P.H. Anderson‟s hands) that he might sell his own personal herd to fund the ministry in Golovin.
However, the Covenant powers in Chicago sold those same reindeer without permission or consultation from Ost before he had a chance to sell them himself. Schroder reports;
Executive Board in Chicago itself decided to sell this surplus to get money for the school at North Park in Chicago which was in financial dif 
ficulty at that time.”
As Ost lamented, theAlaska mis
sion did not even receive a “red cent
red cent out of this transaction which amountedto several thousand dollars. That he was deeply disappointed by what had happened is anunderstatement
 This underhanded act was carried out by the Chicago Covenant, despite the Chicago
Covenant being “aware of the harsh financial realities” that fac
ed the Alaska Covenant.
financial condition of the Alaska missionaries was bleak, “dwellings for the Ost family as well as
for the other missionaries, was in very poor c
 Besides financial woes, in 1913, Ost was faced with huge storm that decimated the Norton Sound region. Hundreds of Eskimos on the coast lost their lives, and Golovin was nodifferent. Fearing for their safety, Ost led the people of Golovin to relocate their village.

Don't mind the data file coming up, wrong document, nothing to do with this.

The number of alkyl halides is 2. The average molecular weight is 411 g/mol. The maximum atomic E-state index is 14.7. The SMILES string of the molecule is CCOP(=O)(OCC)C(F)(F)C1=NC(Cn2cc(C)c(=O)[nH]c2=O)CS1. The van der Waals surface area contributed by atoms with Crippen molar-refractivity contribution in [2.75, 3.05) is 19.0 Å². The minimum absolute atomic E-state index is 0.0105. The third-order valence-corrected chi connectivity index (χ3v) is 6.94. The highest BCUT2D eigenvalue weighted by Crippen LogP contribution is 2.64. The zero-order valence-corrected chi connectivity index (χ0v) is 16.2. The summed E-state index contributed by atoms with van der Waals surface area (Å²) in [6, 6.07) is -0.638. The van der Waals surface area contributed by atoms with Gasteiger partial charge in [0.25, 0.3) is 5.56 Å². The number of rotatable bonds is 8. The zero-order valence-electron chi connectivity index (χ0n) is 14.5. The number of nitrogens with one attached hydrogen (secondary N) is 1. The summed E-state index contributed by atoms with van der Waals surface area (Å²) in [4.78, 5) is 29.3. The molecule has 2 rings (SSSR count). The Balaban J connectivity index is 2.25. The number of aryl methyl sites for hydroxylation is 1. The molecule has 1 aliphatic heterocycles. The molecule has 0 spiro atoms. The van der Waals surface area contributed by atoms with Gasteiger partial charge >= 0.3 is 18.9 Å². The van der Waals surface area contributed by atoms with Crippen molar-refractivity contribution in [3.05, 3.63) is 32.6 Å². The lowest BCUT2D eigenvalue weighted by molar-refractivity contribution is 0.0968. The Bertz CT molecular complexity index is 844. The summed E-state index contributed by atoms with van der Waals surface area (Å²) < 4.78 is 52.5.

Schroder reports; “
During the hectic and busy weeks and months before the coming of winter,Grandpa organized and carried out the move from Golovin. Grandpa gave the place the Biblicalname of "Elim", which it retains to this day, a living and well established Eskimo village.
 Ost lived and ministered in Elim for 15 years until in 1928 the village of Golovin began
to be resettled. The new settlement was dubbed “new Golovin.”
Ost was alwaysdisappointed by the Covenant chur 
ch‟s financial support of the Alaska mission and as a resultwhen he moved back to Golovin, he tendered “
his resignation as an official missionary in theCovenant. But this was only on paper. In spite of the fact that the support of the family was now